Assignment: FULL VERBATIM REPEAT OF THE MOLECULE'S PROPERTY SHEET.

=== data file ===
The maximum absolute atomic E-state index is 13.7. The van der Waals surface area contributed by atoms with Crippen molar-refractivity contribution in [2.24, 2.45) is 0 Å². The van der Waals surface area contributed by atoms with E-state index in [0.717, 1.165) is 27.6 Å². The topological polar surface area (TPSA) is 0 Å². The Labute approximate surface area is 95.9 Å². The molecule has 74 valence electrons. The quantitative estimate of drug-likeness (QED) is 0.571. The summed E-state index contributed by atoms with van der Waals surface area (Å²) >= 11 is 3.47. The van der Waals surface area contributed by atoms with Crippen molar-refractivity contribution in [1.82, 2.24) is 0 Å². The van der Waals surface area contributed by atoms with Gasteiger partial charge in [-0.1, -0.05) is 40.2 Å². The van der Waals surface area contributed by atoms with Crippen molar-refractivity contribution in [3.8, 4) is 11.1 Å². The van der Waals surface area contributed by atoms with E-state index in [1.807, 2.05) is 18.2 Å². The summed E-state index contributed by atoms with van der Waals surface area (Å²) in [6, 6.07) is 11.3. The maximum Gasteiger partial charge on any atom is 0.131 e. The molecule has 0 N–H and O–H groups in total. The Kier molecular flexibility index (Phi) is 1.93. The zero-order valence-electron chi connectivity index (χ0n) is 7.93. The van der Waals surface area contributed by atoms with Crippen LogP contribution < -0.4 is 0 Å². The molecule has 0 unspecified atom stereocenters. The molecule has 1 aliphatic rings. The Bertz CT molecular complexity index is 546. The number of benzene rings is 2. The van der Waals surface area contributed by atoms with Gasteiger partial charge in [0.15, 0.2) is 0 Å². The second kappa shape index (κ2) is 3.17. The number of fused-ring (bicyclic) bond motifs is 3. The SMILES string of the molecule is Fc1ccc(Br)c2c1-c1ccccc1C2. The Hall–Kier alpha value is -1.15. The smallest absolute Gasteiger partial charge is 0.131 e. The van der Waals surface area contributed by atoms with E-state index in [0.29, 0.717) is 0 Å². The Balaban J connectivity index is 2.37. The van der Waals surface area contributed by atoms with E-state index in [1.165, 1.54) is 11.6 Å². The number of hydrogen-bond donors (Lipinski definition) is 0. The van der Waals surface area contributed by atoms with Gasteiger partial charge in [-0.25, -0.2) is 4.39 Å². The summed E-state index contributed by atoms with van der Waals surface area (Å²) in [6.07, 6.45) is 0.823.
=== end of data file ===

The maximum absolute atomic E-state index is 13.7. The van der Waals surface area contributed by atoms with Crippen molar-refractivity contribution in [2.24, 2.45) is 0 Å². The van der Waals surface area contributed by atoms with E-state index in [0.717, 1.165) is 27.6 Å². The topological polar surface area (TPSA) is 0 Å². The Labute approximate surface area is 95.9 Å². The molecule has 74 valence electrons. The quantitative estimate of drug-likeness (QED) is 0.571. The summed E-state index contributed by atoms with van der Waals surface area (Å²) >= 11 is 3.47. The van der Waals surface area contributed by atoms with Crippen molar-refractivity contribution in [1.82, 2.24) is 0 Å². The van der Waals surface area contributed by atoms with Gasteiger partial charge in [-0.1, -0.05) is 40.2 Å². The van der Waals surface area contributed by atoms with Crippen molar-refractivity contribution in [3.8, 4) is 11.1 Å². The van der Waals surface area contributed by atoms with E-state index in [1.807, 2.05) is 18.2 Å². The summed E-state index contributed by atoms with van der Waals surface area (Å²) in [6, 6.07) is 11.3. The maximum Gasteiger partial charge on any atom is 0.131 e. The molecule has 0 N–H and O–H groups in total. The Kier molecular flexibility index (Phi) is 1.93. The zero-order valence-electron chi connectivity index (χ0n) is 7.93. The van der Waals surface area contributed by atoms with Crippen LogP contribution < -0.4 is 0 Å². The molecule has 0 unspecified atom stereocenters. The molecule has 1 aliphatic rings. The Bertz CT molecular complexity index is 546. The number of benzene rings is 2. The van der Waals surface area contributed by atoms with Gasteiger partial charge in [0.15, 0.2) is 0 Å². The second kappa shape index (κ2) is 3.17. The number of fused-ring (bicyclic) bond motifs is 3. The SMILES string of the molecule is Fc1ccc(Br)c2c1-c1ccccc1C2. The Hall–Kier alpha value is -1.15. The smallest absolute Gasteiger partial charge is 0.131 e. The van der Waals surface area contributed by atoms with E-state index in [0.29, 0.717) is 0 Å². The Balaban J connectivity index is 2.37. The van der Waals surface area contributed by atoms with E-state index in [1.165, 1.54) is 11.6 Å². The number of hydrogen-bond donors (Lipinski definition) is 0. The van der Waals surface area contributed by atoms with Gasteiger partial charge in [-0.25, -0.2) is 4.39 Å². The summed E-state index contributed by atoms with van der Waals surface area (Å²) in [6.07, 6.45) is 0.823.